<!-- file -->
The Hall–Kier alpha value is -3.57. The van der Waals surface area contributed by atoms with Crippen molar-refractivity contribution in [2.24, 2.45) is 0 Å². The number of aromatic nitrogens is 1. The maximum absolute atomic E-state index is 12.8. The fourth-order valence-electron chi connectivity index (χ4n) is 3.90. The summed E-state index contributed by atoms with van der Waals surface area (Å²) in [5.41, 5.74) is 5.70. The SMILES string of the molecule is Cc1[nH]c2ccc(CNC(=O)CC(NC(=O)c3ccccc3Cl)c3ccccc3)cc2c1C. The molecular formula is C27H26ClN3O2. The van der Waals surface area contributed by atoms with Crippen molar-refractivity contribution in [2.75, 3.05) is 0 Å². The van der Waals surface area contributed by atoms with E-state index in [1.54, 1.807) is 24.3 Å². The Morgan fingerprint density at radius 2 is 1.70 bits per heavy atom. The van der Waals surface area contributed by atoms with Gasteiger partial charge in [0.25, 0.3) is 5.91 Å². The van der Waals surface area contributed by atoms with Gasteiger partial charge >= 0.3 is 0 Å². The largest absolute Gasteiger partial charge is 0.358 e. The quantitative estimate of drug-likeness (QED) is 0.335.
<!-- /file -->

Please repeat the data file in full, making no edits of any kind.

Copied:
The Hall–Kier alpha value is -3.57. The van der Waals surface area contributed by atoms with Crippen molar-refractivity contribution in [2.24, 2.45) is 0 Å². The number of aromatic nitrogens is 1. The maximum absolute atomic E-state index is 12.8. The fourth-order valence-electron chi connectivity index (χ4n) is 3.90. The summed E-state index contributed by atoms with van der Waals surface area (Å²) in [5.41, 5.74) is 5.70. The SMILES string of the molecule is Cc1[nH]c2ccc(CNC(=O)CC(NC(=O)c3ccccc3Cl)c3ccccc3)cc2c1C. The molecular formula is C27H26ClN3O2. The van der Waals surface area contributed by atoms with Crippen molar-refractivity contribution in [2.75, 3.05) is 0 Å². The van der Waals surface area contributed by atoms with E-state index in [1.54, 1.807) is 24.3 Å². The Morgan fingerprint density at radius 2 is 1.70 bits per heavy atom. The van der Waals surface area contributed by atoms with Gasteiger partial charge in [0.25, 0.3) is 5.91 Å². The van der Waals surface area contributed by atoms with Gasteiger partial charge >= 0.3 is 0 Å². The largest absolute Gasteiger partial charge is 0.358 e. The quantitative estimate of drug-likeness (QED) is 0.335.